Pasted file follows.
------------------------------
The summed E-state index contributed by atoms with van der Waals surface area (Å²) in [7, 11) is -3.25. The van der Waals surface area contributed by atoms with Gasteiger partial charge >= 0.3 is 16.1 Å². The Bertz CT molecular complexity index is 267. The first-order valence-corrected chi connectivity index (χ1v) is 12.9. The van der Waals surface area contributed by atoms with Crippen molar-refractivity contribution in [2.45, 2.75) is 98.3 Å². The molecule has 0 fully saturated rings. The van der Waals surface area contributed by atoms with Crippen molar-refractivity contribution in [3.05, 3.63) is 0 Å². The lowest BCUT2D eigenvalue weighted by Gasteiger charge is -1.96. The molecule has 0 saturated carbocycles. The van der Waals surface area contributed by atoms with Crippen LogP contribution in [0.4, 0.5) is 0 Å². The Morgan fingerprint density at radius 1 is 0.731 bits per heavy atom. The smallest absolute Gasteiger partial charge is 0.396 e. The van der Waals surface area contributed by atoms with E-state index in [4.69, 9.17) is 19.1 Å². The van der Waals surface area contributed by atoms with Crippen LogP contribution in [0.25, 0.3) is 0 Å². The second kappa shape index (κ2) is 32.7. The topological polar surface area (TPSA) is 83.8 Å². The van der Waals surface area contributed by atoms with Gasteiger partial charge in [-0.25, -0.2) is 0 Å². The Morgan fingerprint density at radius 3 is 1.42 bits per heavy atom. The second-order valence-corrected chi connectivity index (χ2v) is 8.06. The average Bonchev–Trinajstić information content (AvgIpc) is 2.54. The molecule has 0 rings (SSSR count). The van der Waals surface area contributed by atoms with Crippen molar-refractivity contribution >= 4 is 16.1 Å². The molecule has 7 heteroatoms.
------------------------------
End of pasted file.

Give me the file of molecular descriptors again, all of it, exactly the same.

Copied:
The summed E-state index contributed by atoms with van der Waals surface area (Å²) in [7, 11) is -3.25. The van der Waals surface area contributed by atoms with Gasteiger partial charge >= 0.3 is 16.1 Å². The Bertz CT molecular complexity index is 267. The first-order valence-corrected chi connectivity index (χ1v) is 12.9. The van der Waals surface area contributed by atoms with Crippen molar-refractivity contribution in [2.45, 2.75) is 98.3 Å². The molecule has 0 fully saturated rings. The van der Waals surface area contributed by atoms with Crippen molar-refractivity contribution in [3.05, 3.63) is 0 Å². The lowest BCUT2D eigenvalue weighted by Gasteiger charge is -1.96. The molecule has 0 saturated carbocycles. The van der Waals surface area contributed by atoms with Crippen LogP contribution in [0.4, 0.5) is 0 Å². The Morgan fingerprint density at radius 1 is 0.731 bits per heavy atom. The smallest absolute Gasteiger partial charge is 0.396 e. The van der Waals surface area contributed by atoms with E-state index in [4.69, 9.17) is 19.1 Å². The van der Waals surface area contributed by atoms with Crippen LogP contribution in [0.25, 0.3) is 0 Å². The second kappa shape index (κ2) is 32.7. The topological polar surface area (TPSA) is 83.8 Å². The van der Waals surface area contributed by atoms with Gasteiger partial charge in [-0.25, -0.2) is 0 Å². The Morgan fingerprint density at radius 3 is 1.42 bits per heavy atom. The second-order valence-corrected chi connectivity index (χ2v) is 8.06. The average Bonchev–Trinajstić information content (AvgIpc) is 2.54. The molecule has 0 rings (SSSR count). The van der Waals surface area contributed by atoms with Crippen molar-refractivity contribution >= 4 is 16.1 Å². The molecule has 7 heteroatoms.